Heart rate variability and heart rate turbulence in patients with type 2 diabetes mellitus with versus without cardiac autonomic neuropathy

Balcioglu S., Arslan U., Tuerkoglu S., Oezdemir M. , Cengel A.

AMERICAN JOURNAL OF CARDIOLOGY, vol.100, no.5, pp.890-893, 2007 (Journal Indexed in SCI) identifier identifier identifier

  • Publication Type: Article / Article
  • Volume: 100 Issue: 5
  • Publication Date: 2007
  • Doi Number: 10.1016/j.amjcard.2007.03.106
  • Page Numbers: pp.890-893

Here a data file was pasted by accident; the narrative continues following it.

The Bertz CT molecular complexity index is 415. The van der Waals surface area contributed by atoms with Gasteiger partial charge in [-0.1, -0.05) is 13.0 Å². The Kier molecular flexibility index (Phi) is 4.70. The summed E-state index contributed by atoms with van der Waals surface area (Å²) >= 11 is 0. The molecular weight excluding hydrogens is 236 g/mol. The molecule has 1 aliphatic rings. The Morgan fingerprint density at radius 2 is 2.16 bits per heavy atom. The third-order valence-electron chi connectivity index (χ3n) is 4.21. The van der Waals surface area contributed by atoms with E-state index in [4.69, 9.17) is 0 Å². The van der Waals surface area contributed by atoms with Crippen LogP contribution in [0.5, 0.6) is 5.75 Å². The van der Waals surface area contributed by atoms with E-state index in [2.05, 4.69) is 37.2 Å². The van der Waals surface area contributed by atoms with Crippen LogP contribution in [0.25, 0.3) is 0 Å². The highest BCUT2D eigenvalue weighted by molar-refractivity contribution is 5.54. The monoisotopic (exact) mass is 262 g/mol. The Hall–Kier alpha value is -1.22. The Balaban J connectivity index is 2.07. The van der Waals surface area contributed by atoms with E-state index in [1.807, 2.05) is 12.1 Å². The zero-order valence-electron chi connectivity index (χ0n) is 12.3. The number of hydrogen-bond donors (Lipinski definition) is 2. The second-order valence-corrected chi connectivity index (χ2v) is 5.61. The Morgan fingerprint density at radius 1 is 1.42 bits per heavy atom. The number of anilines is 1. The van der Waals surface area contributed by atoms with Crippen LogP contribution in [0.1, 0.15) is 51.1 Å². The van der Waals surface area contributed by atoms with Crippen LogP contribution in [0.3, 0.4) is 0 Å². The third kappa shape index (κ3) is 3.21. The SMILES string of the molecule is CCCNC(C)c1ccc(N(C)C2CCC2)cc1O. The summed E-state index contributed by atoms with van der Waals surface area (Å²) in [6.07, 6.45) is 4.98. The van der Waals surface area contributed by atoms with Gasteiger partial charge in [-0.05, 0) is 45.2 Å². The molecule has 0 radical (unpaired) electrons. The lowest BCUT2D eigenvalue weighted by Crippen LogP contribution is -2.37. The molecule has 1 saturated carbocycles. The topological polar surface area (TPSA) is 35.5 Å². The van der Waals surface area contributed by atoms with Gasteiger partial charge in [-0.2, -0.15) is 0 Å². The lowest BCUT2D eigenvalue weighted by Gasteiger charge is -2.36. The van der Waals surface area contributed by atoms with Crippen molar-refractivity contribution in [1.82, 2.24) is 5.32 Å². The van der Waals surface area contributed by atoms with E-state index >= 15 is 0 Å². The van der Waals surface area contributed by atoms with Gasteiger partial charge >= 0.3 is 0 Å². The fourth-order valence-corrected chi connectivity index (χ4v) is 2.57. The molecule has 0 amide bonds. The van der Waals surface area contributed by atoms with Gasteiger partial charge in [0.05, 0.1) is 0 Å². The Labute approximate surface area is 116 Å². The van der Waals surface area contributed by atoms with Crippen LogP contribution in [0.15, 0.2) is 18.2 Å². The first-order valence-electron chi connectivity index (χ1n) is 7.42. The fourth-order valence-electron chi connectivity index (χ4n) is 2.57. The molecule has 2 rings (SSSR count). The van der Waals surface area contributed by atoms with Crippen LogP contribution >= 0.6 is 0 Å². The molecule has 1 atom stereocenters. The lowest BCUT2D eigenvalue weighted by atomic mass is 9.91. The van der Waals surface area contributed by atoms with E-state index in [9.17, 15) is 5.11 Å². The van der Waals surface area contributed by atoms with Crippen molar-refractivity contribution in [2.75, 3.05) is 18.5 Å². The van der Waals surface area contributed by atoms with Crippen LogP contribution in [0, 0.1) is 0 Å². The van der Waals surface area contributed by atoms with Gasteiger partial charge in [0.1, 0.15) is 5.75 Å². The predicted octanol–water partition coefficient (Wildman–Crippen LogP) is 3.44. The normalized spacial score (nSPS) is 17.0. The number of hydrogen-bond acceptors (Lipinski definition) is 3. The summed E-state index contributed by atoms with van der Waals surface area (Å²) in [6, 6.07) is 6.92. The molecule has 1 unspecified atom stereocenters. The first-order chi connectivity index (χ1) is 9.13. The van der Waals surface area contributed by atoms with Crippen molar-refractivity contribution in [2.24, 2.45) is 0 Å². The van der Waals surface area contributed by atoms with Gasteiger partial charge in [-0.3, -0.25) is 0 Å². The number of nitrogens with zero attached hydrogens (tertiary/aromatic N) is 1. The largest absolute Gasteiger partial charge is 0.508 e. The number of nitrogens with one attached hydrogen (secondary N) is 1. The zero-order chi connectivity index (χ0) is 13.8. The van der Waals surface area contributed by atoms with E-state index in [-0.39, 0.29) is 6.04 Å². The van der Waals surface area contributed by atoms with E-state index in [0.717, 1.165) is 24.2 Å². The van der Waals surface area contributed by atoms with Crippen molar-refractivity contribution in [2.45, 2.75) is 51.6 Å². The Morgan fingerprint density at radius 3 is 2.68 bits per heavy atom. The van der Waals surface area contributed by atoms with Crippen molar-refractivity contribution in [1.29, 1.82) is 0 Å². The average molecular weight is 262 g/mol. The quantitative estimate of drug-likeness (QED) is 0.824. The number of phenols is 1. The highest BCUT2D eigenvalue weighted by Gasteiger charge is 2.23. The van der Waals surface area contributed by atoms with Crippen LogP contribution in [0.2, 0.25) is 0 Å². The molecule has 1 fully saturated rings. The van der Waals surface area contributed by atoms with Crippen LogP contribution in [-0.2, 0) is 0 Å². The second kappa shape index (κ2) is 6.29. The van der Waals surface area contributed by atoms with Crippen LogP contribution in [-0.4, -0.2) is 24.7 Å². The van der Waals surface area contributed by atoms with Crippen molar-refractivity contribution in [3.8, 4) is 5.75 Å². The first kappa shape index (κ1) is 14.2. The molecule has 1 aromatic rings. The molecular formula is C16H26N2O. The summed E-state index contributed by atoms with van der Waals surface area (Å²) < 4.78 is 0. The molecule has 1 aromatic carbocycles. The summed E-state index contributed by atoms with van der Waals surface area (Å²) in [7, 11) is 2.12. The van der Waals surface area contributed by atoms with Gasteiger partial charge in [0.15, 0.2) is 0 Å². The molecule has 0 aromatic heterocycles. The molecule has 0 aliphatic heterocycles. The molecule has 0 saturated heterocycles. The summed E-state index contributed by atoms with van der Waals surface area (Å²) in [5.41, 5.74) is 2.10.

Cardiac autonomic neuropathy (CAN) is an important complication of diabetes mellitus (DM) and confers an increased cardiovascular risk. The aim of this study was to disclose the place of heart rate (HR) variability and HR turbulence for the detection of CAN in patients with type 2 DM and no obvious heart disease. Ninety patients who were < 75 years old and had type 2 DM for >= 2 years were studied. CAN was diagnosed with a battery of cardiovascular reflex tests and the degree,of neuropathic involvement was graded by the Ewing score. Time-domain HR variability and HR turbulence parameters were assessed on 24-hour digital, Holter recordings. Thirty-five patients were found to have CAN. The clinical characteristics of patients with and without CAN were similar, except that the mean duration of DM and the number of patients using insulin were significantly increased in the group with CAN. All time-domain HR variability parameters were significantly lower in the group with CAN. Of the 2 HR turbulence parameters studied, turbulence onset was similar but turbulence slope was significantly lower in the group with CAN. The Ewing score significantly correlated negatively with all HR variability parameters and turbulence slope, and among all, turbulence slope was the most strongly correlated (r = -0.617, p < 0.01). Receiver-operating characteristics analysis revealed a sensitivity of 97% and a specificity of 71% at a turbulence slope cut-off value of 3.32 for the detection of CAN. In conclusion, time-domain HR variability and HR turbulence parameters, except turbulence, onset were found to be significantly depressed in patients with type 2 DM and CAN. Decreases in all these parameters were found to correlate significantly with degree of neuropathic involvement. The most strongly correlated parameter, turbulence slope, was found to be highly sensitive and specific for the detection of CAN at a cut-off value of 3.32. (c) 2007 Elsevier Inc. All rights reserved. (Am J Cardiol 2007;100:890-893)